Separation: If you and your spouse have been living separate and apart, without any cohabitation and with the intent that the separation remains permanent, for more than one year, you can be granted a divorce from the bonds of matrimony. If you and your spouse do not have children, or no minor children, and have entered into a Property Settlement Agreement that resolves all property, support, and other issues, then the time period required before filing for divorce is reduced from one year to six months.
Adultery, sodomy, or buggery: In Virginia, adultery is a misdemeanor and it constitutes grounds for divorce. Adultery occurs when a married person has voluntary sexual relations with any person that is not his or her spouse. Proof of adultery is strict, satisfactory, and conclusive that the other spouse did have sexual relations with another person and there must be corroboration of the evidence.
Sodomy is a sexual act, other than intercourse, and to constitute grounds for divorce, it must be committed with someone other than your spouse. Buggery is bestiality or another sexual act against nature. For sodomy and buggery, strict, satisfactory, and conclusive proof is required.
Conviction of a felony: If a spouse has been convicted of a felony and sentenced to prison for more than one year, and is in prison, then a ground for divorce based on conviction of a felony exists. Parties cannot continue cohabitation after one spouse learns of the other’s confinement.
There are defenses to the grounds of adultery, sodomy, or buggery. If a defense is successfully proven, then no divorce will be granted on these grounds. The defenses to adultery, sodomy, or buggery are as follows:
- Condonation: One party voluntary resumes sexual relations and continues living together after the innocent spouse learns of the fault of the other spouse. However, if the offending spouse commits another act that gives rise to grounds for divorce, the prior condonation will not be a defense.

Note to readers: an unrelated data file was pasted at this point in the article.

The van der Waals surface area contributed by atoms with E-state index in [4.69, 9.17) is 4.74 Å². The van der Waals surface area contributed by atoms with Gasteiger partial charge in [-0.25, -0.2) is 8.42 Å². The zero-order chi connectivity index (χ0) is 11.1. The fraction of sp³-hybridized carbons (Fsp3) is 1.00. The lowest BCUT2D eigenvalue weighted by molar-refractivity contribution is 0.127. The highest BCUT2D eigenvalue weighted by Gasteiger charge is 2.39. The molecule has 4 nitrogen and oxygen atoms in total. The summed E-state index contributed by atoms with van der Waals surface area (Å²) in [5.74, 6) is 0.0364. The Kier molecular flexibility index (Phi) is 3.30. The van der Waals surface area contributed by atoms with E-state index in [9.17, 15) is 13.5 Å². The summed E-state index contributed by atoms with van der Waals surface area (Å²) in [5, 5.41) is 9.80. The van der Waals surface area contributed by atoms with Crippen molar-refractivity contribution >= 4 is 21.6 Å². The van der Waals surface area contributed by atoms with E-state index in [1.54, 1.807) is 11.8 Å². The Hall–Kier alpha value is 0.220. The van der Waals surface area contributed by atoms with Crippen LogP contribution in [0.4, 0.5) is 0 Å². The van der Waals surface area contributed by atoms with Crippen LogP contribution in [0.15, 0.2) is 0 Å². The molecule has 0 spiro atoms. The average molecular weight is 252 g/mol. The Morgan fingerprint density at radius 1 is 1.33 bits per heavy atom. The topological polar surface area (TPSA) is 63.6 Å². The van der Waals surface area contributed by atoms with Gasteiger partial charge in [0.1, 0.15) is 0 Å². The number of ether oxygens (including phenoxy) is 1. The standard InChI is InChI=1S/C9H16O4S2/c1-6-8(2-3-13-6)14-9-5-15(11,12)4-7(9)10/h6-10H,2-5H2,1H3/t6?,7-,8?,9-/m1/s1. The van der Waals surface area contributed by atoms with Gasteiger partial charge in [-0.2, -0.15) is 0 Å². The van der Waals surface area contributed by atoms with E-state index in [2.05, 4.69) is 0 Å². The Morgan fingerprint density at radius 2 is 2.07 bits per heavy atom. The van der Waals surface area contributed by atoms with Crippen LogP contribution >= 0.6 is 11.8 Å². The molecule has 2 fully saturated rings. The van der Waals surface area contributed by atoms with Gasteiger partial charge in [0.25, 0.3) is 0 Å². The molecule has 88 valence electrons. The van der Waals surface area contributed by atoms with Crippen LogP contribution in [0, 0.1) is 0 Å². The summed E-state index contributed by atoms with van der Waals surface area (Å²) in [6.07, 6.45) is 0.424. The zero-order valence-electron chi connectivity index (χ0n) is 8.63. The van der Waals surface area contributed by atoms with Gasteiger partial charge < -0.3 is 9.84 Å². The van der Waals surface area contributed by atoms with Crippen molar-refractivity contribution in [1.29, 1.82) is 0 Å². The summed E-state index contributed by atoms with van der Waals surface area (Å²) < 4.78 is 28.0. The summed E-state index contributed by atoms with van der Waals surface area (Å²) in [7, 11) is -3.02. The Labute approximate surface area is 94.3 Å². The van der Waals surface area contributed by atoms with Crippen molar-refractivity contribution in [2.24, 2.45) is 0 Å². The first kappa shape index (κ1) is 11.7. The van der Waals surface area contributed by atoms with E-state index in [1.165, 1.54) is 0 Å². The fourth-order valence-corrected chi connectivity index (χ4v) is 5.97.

- Connivance/Procurement: The innocent spouse encourages or sets up the other spouse to create a fault-based ground for divorce.
- Recrimination: Proof that the accusing spouse is also guilty of one of the fault-based grounds for divorce.
- Time-barred: The adultery must have occurred within five years from the date of the filing of the Complaint for Divorce.
- Justification: The spouse filing for the divorce treated the spouse who deserted the marital house so terribly that the leaving spouse could not have reasonably been expected to continue living in the home.
- Res Judicata: If the spouse filing for divorce has tried to file for divorce on the exact grounds as the current divorce and failed, the second suit will be dismissed.
How much does it cost to get a divorce in Virginia?
When you are getting a divorce, you will most likely have to pay for attorney’s fees and court filing fees. Depending on the facts of your case, the court may order you to pay spousal support (alimony), child support, or other money to your spouse to divide your property. Courts in Virginia are also authorized to order you to pay a portion, or all, of your spouse’s attorney’s fees depending on the relative financial abilities of each party and certain facts in your case.
One of the issues that can affect the cost of a divorce is whether you and your spouse are agreeable to issues concerning the custody of your children, child support, spousal support, and the division of martial property and debts.
How are assets divided in divorce in Virginia?
When dividing assets in the state of Virginia during a divorce, equitable distribution laws come into play. This does not mean assets are split 50/50 but instead are divided “fairly” between partners in regard to the finances of the couple. If a mutual agreement cannot be made between parties, the court will have the deciding factor.
Do I really need to hire an attorney for a divorce in Virginia?
While you are not required to have an attorney, you will be held to the same standards, rules, and procedures that attorneys have to follow and you will not be given any special treatment or assistance in the courtroom. You will be required to know and understand all of the applicable statutes and case law, rules of evidence, and the specific court’s rules.